If I’m frank, one of the enjoyable aspects of that small bar around the corner is that I’m not going to bump into you. It’s not that I don’t like your company, I do. Honest. But it’s a space where I’m free, unencumbered by our shared history I feel just a little bit liberated. That emotion when I thought of you not being there was probably elation.
And I know you feel the same way. It’s something that for all our social graces you, me and 30 million plus residents of the Tokyo cosmopolitan area have in common. Don’t fight it. Enjoy.
But is it under threat? And what are the drivers and consequences for change?
Ten years ago we made a conscious effort to connect. Today, if you’re an urban dweller in a city like London, New York or like me, living here in Tokyo you probably make a conscious effort to disconnect. For many of you reading this fully disconnecting is no longer a viable option or at the very least a deeply discomforting one – so ingrained are communication technologies in our daily life. Of course as with any discussion on ‘connecting’ the issue is about whom and what we’re connecting, disconnecting and ultimately reconnecting to. For the millions of people whose livelihood is enabled by connectivity and for whom viable alternatives are a step back into the stone-age, the issue of whether to disconnect is an issue of whether the family gets to eat tonight. For some disconnecting has never been and will never be a realistic option.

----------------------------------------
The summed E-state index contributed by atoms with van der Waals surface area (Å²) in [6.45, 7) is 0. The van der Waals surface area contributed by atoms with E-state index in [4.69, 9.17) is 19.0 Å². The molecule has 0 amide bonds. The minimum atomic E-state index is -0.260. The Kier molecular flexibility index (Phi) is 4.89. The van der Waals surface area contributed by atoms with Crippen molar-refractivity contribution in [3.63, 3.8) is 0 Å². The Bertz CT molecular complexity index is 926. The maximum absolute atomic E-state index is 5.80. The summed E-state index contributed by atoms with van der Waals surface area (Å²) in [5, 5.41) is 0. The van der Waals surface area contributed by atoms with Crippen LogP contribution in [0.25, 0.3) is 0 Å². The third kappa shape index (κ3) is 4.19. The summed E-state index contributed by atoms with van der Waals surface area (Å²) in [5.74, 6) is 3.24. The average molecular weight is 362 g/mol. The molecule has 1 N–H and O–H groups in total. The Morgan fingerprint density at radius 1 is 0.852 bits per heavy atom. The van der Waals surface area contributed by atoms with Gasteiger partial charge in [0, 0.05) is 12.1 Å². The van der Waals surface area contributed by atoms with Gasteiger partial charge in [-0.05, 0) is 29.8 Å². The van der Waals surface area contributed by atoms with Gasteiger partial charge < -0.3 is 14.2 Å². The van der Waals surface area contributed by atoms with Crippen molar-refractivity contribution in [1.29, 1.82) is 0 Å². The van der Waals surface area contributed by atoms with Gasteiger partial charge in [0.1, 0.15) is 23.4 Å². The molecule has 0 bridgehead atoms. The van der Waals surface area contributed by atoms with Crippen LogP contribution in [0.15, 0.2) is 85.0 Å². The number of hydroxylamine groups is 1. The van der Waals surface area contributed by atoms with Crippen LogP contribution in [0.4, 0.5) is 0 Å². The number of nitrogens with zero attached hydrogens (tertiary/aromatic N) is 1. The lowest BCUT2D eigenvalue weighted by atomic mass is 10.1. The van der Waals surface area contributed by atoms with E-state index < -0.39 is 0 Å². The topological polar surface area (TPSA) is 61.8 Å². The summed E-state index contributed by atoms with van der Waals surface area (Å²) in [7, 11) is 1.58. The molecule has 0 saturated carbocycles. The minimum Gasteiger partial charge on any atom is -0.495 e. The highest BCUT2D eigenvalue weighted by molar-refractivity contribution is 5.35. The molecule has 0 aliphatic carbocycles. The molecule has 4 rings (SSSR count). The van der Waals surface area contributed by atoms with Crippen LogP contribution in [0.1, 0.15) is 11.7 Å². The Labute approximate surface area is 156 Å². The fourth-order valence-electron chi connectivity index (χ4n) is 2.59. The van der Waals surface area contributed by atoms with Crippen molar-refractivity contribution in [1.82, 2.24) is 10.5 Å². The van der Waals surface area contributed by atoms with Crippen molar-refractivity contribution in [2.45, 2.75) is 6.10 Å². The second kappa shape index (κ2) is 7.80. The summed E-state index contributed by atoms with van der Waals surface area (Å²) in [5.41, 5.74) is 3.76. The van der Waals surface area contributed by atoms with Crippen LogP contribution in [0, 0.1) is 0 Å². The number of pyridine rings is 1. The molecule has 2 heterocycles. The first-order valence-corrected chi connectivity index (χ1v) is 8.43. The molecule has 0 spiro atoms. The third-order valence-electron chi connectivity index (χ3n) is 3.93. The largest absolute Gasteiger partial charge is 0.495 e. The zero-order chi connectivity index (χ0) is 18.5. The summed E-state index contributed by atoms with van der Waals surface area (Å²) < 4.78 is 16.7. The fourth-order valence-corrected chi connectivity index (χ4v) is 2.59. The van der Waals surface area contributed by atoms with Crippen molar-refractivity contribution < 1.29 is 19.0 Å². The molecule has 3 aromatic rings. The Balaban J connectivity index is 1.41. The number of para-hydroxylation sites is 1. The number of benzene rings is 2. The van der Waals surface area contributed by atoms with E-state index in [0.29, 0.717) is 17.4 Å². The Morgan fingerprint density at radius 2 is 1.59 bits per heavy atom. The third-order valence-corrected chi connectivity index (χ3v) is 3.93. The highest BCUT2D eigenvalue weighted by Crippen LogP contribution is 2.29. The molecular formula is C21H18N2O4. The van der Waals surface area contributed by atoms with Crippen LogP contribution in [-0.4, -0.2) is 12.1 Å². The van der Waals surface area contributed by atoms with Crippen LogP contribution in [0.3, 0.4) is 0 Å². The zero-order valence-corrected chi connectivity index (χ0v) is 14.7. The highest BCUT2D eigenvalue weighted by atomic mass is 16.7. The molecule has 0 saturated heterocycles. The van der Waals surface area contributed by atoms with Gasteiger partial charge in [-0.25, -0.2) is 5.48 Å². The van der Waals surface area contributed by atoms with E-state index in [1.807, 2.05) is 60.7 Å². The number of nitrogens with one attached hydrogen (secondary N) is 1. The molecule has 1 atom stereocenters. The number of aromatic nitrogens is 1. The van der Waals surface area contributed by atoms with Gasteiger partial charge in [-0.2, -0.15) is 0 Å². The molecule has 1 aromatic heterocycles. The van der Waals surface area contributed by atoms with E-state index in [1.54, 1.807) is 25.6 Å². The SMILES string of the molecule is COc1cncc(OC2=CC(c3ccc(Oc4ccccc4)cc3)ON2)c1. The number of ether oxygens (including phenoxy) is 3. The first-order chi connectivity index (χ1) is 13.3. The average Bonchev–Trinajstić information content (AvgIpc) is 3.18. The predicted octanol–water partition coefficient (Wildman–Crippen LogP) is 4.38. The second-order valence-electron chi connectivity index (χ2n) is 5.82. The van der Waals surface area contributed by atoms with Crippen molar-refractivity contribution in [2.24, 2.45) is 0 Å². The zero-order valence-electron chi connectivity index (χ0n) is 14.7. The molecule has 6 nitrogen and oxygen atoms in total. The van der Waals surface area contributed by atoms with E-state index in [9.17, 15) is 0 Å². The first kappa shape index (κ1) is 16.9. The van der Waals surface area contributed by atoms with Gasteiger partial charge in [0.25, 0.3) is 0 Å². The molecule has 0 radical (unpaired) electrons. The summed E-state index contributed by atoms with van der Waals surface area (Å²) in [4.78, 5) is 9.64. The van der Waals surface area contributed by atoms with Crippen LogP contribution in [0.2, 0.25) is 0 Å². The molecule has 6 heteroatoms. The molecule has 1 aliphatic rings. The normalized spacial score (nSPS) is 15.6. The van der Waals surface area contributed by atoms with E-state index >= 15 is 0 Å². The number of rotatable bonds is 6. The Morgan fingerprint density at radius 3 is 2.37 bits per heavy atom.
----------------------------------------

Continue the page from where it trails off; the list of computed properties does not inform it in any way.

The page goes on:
And so now we’re moving with pin point precision into a world of shared location information. The global momentum of the mobile two-dot-oh social sharing services is on the cusp of kicking-in. For a short while my local small, happily anonymous bar in a desire to retain a degree of anonymity will probably have a ‘please turn off your location information’ sign. But it won’t make a difference – if the shared trajectories of me and my close friends doesn’t tell the tale; then that geo-tagged photo taken by your tech-unsavvy friend in the corner will. Bless her for all her good intentions, her desire to capture her vision of you and share with the world. And therein lies the rub – because any decision to opt out is not simply an issue of whether to opt out of the technology, but ultimately one of whether to opt out of society. The same goes for every technological advance from relying on modern cartography to carrying a mobile phone.
Spurred on by the promise of open platforms – software developers are exploring, inventing and rapidly re-inventing the new world. Compared to current real world practices the results are often more crude – not surprising given the diversity of social norms framing billions of personal preferences and trillions of contexts. In this time of rapid change – the one thing we don’t, and probably never will share is an acceptable notion of what is OK to share.
But ultimately we are all only one or two compelling, highly social applications away from shared location information being indispensable. And as with connectivity – the smarter question probes what we are happy to share, with whom and in what context, and it is through the process of asking these questions that we get to debate re-evaluate and re-discover what’s important for ourselves and for the society in which we live.
In time the social norm will shift to the point where we feel lost without at least ambient location awareness our loved ones, our peers, our colleagues. In time you’ll be cool with it.
See you around. Or maybe not.